The aim of this practical skills module is to introduce students to good laboratory practice and basic laboratory skills and techniques. Each session will reinforce and build on concepts learned in the previous one. This module will familiarize students with the fundamentals of liquid handling, including use of pipettes, calculations of concentrations, molecular weights and solution making. Principles of tissue culture and good sterile technique is taught and students will have the opportunity to grow their own cell cultures. Transfection of DNA into cells and the detection of protein products from these cells using immunofluorescence and western blotting will also be demonstrated. The key feature of this module is the hands-on aspect and all students will be expected to complete practical mini-projects as well as learn the theoretical concepts underpinning them, and to learn how to keep experimental records. There is also a weekly statistics session, providing an introduction to statistical analysis in preparation for analysing research project data collected in semester 2.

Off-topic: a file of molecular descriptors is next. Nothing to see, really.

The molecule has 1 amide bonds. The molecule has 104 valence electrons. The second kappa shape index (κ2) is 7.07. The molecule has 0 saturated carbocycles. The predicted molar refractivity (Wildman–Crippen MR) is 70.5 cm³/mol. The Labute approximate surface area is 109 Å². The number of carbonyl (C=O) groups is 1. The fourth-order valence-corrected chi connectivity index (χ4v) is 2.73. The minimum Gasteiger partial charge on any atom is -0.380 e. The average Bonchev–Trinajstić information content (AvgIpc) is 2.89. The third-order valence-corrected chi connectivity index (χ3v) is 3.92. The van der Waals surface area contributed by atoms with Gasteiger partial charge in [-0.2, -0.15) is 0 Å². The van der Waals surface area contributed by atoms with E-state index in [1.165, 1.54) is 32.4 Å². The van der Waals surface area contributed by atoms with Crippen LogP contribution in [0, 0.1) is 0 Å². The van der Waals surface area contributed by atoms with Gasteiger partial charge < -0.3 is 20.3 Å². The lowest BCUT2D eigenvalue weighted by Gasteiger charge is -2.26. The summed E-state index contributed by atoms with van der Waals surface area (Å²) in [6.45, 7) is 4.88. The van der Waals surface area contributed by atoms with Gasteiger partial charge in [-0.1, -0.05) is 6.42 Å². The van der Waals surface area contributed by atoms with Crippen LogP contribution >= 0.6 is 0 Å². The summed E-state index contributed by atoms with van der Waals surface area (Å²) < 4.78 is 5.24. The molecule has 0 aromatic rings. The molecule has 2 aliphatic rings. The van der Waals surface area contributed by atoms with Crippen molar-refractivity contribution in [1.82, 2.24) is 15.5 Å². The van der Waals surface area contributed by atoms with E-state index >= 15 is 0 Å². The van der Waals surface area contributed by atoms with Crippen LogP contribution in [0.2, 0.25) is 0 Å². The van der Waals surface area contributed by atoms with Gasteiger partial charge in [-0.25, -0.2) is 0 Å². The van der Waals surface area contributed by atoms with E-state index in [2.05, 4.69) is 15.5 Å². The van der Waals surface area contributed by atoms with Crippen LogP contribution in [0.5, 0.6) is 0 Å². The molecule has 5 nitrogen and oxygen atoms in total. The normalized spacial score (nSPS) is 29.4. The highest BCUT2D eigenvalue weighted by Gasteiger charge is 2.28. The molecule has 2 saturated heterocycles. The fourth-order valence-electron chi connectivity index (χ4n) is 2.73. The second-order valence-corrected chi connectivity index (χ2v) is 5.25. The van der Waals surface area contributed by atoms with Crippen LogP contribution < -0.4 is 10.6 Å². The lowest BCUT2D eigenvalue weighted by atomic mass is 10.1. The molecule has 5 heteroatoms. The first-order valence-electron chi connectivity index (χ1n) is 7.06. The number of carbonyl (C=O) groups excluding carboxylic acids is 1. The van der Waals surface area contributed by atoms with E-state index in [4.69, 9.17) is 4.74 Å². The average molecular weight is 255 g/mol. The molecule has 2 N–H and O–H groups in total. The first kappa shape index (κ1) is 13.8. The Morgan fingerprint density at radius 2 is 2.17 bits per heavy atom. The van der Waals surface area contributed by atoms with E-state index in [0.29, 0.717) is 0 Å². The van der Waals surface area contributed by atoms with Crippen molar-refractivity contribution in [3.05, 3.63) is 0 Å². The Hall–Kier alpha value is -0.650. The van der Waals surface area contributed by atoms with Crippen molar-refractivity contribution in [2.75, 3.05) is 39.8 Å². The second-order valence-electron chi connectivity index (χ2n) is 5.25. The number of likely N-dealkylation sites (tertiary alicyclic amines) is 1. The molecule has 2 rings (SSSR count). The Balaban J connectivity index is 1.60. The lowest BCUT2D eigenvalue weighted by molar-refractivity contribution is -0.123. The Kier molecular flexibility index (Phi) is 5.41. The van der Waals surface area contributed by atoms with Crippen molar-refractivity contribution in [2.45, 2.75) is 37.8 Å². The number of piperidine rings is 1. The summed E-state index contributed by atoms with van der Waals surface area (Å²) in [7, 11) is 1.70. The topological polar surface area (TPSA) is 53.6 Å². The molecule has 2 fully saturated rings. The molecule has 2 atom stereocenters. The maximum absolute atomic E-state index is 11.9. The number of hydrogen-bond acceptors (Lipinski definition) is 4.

Semester 2 will include a 12-week research project culminating in a dissertation report (thesis). The mentors for research projects will be clinical and non-clinical neuroscientists, most of whom will have taught on the modules in semester 1. Students will be introduced to the areas of research expertise in Dundee Neuroscience during Semester 1 enabling an informed choice of research project.
Undertaking an intercalated BMSc will give you the opportunity to study the topic(s) of your choice in depth and will expose you to a systematic and well-organised method of how to formulate and pursue research and transferable skills.
This Honours Degree will put you in a better position when you apply for employment post MB ChB/BDS graduation.